In the ever-futile quest to match up language with the experience of music, “meditative” is a useful shorthand, able to hint at a calm surface, a reflective cast, and an eloquent stillness all at once. (I’ve used it that way, certainly.) It is also, in the strictly literal sense, wrong. Keeril Makan’s Letting Time Circle Through Us really is meditative, in that, intentionally or not, it is true to the experience of meditation. It is a process and a journey, not a fixed state. And the journey isn’t always smooth.
Makan’s piece was performed by the New York-based ensemble Either/Or at MIT’s Killian Hall on April 5. It was the premiere of the full score. (The group introduced a 12-minute excerpt of the piece in Pittsburgh last fall.) Commissioned for the group through Meet The Composer (one of the last such commissions before the Meet The Composer/American Music Center merger), the work utilizes an unusual and somewhat distinct ensemble: cimbalom (David Shively), guitar (Dan Lippel), crotales and glockenspiel (Russell Greenberg), violin (Jennifer Choi), cello (Wendy Law), and piano (Taka Kigawa). It’s a sound world both ringing and atomized.
Letting Time Circle Through Us stretches a 50-minute canvas, broken up in a rondo-like way. The ritornello—almost ceremonially repetitious, marked by a rising major-second motive, a repeated, irregular inhalation—is repeatedly, sometimes suddenly interrupted by ideas that amass weight and shadow. The contrasting sections provide as much obstruction as variety, like formal parallels to the hindrances the Buddha warned about:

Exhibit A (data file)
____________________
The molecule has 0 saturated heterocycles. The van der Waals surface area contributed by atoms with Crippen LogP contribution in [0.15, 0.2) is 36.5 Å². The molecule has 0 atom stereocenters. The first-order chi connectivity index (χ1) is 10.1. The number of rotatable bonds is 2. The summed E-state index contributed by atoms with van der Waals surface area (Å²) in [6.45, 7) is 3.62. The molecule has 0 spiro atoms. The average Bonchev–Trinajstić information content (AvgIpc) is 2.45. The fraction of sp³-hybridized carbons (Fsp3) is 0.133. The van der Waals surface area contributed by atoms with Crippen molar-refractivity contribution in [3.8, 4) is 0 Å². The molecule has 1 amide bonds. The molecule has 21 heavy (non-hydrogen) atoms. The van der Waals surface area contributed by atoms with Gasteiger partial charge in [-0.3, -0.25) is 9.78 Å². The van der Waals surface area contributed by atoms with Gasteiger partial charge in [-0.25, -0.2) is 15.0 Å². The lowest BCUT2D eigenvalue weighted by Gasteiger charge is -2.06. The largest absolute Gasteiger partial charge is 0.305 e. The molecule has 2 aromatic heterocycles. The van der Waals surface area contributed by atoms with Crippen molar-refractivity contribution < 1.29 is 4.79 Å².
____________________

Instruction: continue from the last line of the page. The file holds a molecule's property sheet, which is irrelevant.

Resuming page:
[T]here are these five obstructions, hindrances, corruptions of the mind, weakeners of wisdom. What five? Sensual desire is an obstruction, a hindrance, a corruption of the mind, a weakener of wisdom. Ill will is an obstruction … Sloth and torpor are an obstruction … Restlessness and remorse are an obstruction … Doubt is an obstruction … a weakener of wisdom. These are the five obstructions, hindrances, corruptions of the mind, weakeners of wisdom.
The practice of meditation is all about overcoming those hindrances—not by ignoring them, but instead by acknowledging them, examining them, because, to this way of thinking, by combining something bad (a hindrance) with something good (mindfulness), the good wins out.
That’s not to say Letting Time Circle Through Us is a triumphant piece. Its examination of its interruptions is dark and moody. Even the quieter contrasts are continually off balance: a 3/4+7/8 cimbalom pattern (later taken over by the piano) seeds a guitar line that upends the usual major/minor implications of the overtone series; a seemingly limpid piano loop is at hemiola odds with a string melody; a gentle gymnopedie is gradually encrusted with dense harmonies. The ostinati, more often than not, are inexact, almost-but-not-quite interlocking. (Points of arrival are less about dissonance and consonance than about a set of patterns finally settling, even into a clashing texture.) But there is a thread of optimism—that opening major second is constantly recontextualized, from a brooding, minor-scale la-ti to a hopeful, major-scale re-mi at the work’s climax.
And Letting Time Circle Through Us does, perhaps, embody the modest goal of any given meditation, that you end up a little farther along the path than when you started. Throughout the piece, the unusual instrumentation is used to constantly reimagine and translate timbres. The cimbalom’s buzz becomes a combination of guitar and pizzicato cello; piano and crotales trade their fraternal twin attack-and-decay sounds. During that gymnopedie section, Choi kept repeating the same note, but fingered on different strings. At the outset and the close of the piece, Shively and Lippell briefly utilized E-bows, an almost incorporeally delicate sound on cimbalom or acoustic guitar: in the beginning, an inchoate element, but by the end, a brief glimpse of, maybe, the instruments’ deeper natures. The way Letting Time Circle Through Us prompts and sustains that awareness is a considerable musical achievement.